She kept her gun trained on Donna a moment longer, relishing the fear that had wiped away that look of smugness, and then turned to face him. “Dylan the Dick.” She readjusted her aim, pointing the muzzle at his crotch. “Soon to be Dylan the Dickless if you give me any trouble.”

He smiled. “I’m sensing you have some anger management issues, young lady.”

Jane did a double take, incredulous he could be quite so dumb. “Oh what a great idea, Dylan: Hey, let’s make jokes at the expense of the lady who has a gun trained on our prize shlong. That’ll certainly prove you aren’t the moron everyone claims you are.”

“Have people been saying I’m a moron?” He rolled his eyes. “Not that old chestnut.”

“It’s a well known fact you have more dong than ding.” She cocked her head to one side. “Which is what got us all wondering – how could someone as retarded as yourself possibly manage to put this little insurrection together? It’s patently obvious you’re merely the puppet, so if you want to spare yourself an eternity of agony, start naming names. Who put you up to this, Dylan?”

“Funnily enough, the person who put me up to it also provided me with this.” He held out his hand to show her a silver device sandwiched in his fist. “If my thumb lets go of this button, a V bomb will take out this entire level and we’ll all spend eternity in agony.”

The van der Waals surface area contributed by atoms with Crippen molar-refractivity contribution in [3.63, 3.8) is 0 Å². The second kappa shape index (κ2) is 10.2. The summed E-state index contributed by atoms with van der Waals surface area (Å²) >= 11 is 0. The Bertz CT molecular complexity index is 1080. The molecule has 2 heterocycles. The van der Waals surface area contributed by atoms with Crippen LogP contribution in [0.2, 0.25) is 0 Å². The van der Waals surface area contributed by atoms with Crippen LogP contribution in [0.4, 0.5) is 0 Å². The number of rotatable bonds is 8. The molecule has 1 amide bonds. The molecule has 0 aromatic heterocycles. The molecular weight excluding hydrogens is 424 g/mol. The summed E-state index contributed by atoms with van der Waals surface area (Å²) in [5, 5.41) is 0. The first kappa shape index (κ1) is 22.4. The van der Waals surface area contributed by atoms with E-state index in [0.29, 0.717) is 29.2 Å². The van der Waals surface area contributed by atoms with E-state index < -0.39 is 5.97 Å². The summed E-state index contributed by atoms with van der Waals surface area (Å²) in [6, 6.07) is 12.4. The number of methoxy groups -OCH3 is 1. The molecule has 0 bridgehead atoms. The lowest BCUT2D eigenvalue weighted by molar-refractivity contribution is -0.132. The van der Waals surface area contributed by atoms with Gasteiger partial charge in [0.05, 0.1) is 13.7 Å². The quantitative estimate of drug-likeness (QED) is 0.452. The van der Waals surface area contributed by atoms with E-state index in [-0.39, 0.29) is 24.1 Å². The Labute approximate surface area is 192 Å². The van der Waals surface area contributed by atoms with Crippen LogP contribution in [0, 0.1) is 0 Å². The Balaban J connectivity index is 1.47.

Jane took a step back and waved away the encroaching militia. Her bravado died pitifully inside her chest. She should have known it was too good to last.

“Looks like the moron stole a march on the Fox Girls.” Dylan waved the silver device in the air. “Guess that makes you pretty stupid, huh?”

“Put it down,” Jane shrieked, raising the muzzle of the gun level with his head.

“Put it down? Okay, I’ll put it down.” Dylan bent forward, making as if to drop the device on the floor.

“Stop!” Jane backed up another step, panic bubbling at the realisation she’d fucked everything up. “You wouldn’t dare.”

“You think so? Do you know what a V bomb is, Jane?” Dylan’s twisted smile mocked her to the core. “It’s a very powerful piece of black witchcraft that essentially turns every vagina within a hundred yard radius into a hydrogen bomb. Your little ginger quim will explode with the force of ten Hiroshimas, blowing you and everyone else within a mile into a billion pieces in the blink of an eye.”

Jane stared at him, trying to work out if he was bullshitting or not.


The House of Fox blurb:

After a drunken night on the town, four friends awake to find themselves in the House of Fox, the ultimate brothel in the universe, where every sordid fantasy becomes reality.

But all is not as it seems.

The House of Fox harbours many dark secrets, and factions are plotting against one another.

The four newcomers must choose their friends carefully and take care not to lose their minds on the thrill ride of perversion that will carry them to the ends of the Earth and beyond.

The Great Voyeur in the Sky is watching . . .

Buy from:

Amazon UK:

Amazon US:

Barnes and Noble:




Author bio:

SJ Smith is a neurotic recluse who lives in North Wales. It has long been his dream to become a full time filth monger.


Twitter: @sjsmithauthor



Publisher: @SinfulPress